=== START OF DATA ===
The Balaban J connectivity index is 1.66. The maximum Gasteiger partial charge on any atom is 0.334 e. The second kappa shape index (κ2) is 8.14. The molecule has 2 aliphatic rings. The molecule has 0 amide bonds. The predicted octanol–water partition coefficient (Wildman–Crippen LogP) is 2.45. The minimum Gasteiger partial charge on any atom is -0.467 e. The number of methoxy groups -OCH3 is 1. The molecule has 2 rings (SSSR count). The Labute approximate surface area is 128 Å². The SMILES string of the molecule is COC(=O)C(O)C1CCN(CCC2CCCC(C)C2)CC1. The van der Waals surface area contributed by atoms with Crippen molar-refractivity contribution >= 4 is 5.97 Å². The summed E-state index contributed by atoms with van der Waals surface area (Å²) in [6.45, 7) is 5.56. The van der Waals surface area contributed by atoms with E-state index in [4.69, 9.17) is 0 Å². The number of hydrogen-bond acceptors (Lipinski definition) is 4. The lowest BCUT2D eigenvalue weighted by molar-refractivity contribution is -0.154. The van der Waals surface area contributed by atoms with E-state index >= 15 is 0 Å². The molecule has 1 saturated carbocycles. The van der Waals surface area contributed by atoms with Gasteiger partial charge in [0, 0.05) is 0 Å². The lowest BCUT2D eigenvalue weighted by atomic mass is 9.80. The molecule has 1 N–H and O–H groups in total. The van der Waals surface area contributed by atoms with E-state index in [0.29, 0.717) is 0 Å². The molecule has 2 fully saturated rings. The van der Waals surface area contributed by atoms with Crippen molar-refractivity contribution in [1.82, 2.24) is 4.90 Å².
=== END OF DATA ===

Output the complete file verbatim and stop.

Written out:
The Balaban J connectivity index is 1.66. The maximum Gasteiger partial charge on any atom is 0.334 e. The second kappa shape index (κ2) is 8.14. The molecule has 2 aliphatic rings. The molecule has 0 amide bonds. The predicted octanol–water partition coefficient (Wildman–Crippen LogP) is 2.45. The minimum Gasteiger partial charge on any atom is -0.467 e. The number of methoxy groups -OCH3 is 1. The molecule has 2 rings (SSSR count). The Labute approximate surface area is 128 Å². The SMILES string of the molecule is COC(=O)C(O)C1CCN(CCC2CCCC(C)C2)CC1. The van der Waals surface area contributed by atoms with Crippen molar-refractivity contribution >= 4 is 5.97 Å². The summed E-state index contributed by atoms with van der Waals surface area (Å²) in [6.45, 7) is 5.56. The van der Waals surface area contributed by atoms with E-state index in [4.69, 9.17) is 0 Å². The number of hydrogen-bond acceptors (Lipinski definition) is 4. The lowest BCUT2D eigenvalue weighted by molar-refractivity contribution is -0.154. The van der Waals surface area contributed by atoms with E-state index >= 15 is 0 Å². The molecule has 1 saturated carbocycles. The van der Waals surface area contributed by atoms with Gasteiger partial charge in [0, 0.05) is 0 Å². The lowest BCUT2D eigenvalue weighted by atomic mass is 9.80. The molecule has 1 N–H and O–H groups in total. The van der Waals surface area contributed by atoms with E-state index in [0.29, 0.717) is 0 Å². The molecule has 2 fully saturated rings. The van der Waals surface area contributed by atoms with Crippen molar-refractivity contribution in [1.82, 2.24) is 4.90 Å².